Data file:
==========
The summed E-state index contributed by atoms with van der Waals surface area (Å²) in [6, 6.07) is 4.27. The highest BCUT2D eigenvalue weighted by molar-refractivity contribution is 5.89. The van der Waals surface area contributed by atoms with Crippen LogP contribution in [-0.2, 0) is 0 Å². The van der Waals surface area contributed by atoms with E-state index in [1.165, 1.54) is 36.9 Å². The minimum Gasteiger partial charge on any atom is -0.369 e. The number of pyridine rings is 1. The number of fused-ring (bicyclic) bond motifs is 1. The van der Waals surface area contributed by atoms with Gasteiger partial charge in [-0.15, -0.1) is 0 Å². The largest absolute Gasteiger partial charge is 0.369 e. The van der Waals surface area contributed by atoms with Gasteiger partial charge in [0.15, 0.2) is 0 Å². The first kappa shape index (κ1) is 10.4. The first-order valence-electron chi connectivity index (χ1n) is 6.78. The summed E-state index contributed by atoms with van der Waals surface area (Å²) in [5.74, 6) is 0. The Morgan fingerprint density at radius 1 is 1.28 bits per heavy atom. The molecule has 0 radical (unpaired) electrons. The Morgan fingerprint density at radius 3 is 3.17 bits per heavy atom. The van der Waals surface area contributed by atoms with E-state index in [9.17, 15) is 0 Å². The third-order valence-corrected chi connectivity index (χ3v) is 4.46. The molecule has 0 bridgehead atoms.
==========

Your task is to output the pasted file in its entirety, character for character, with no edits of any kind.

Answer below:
The summed E-state index contributed by atoms with van der Waals surface area (Å²) in [6, 6.07) is 4.27. The highest BCUT2D eigenvalue weighted by molar-refractivity contribution is 5.89. The van der Waals surface area contributed by atoms with Crippen LogP contribution in [-0.2, 0) is 0 Å². The van der Waals surface area contributed by atoms with E-state index in [1.165, 1.54) is 36.9 Å². The minimum Gasteiger partial charge on any atom is -0.369 e. The number of pyridine rings is 1. The number of fused-ring (bicyclic) bond motifs is 1. The van der Waals surface area contributed by atoms with Gasteiger partial charge in [-0.15, -0.1) is 0 Å². The largest absolute Gasteiger partial charge is 0.369 e. The van der Waals surface area contributed by atoms with Gasteiger partial charge in [0.15, 0.2) is 0 Å². The first kappa shape index (κ1) is 10.4. The first-order valence-electron chi connectivity index (χ1n) is 6.78. The summed E-state index contributed by atoms with van der Waals surface area (Å²) in [5.74, 6) is 0. The Morgan fingerprint density at radius 1 is 1.28 bits per heavy atom. The molecule has 0 radical (unpaired) electrons. The Morgan fingerprint density at radius 3 is 3.17 bits per heavy atom. The van der Waals surface area contributed by atoms with E-state index in [9.17, 15) is 0 Å². The third-order valence-corrected chi connectivity index (χ3v) is 4.46. The molecule has 0 bridgehead atoms.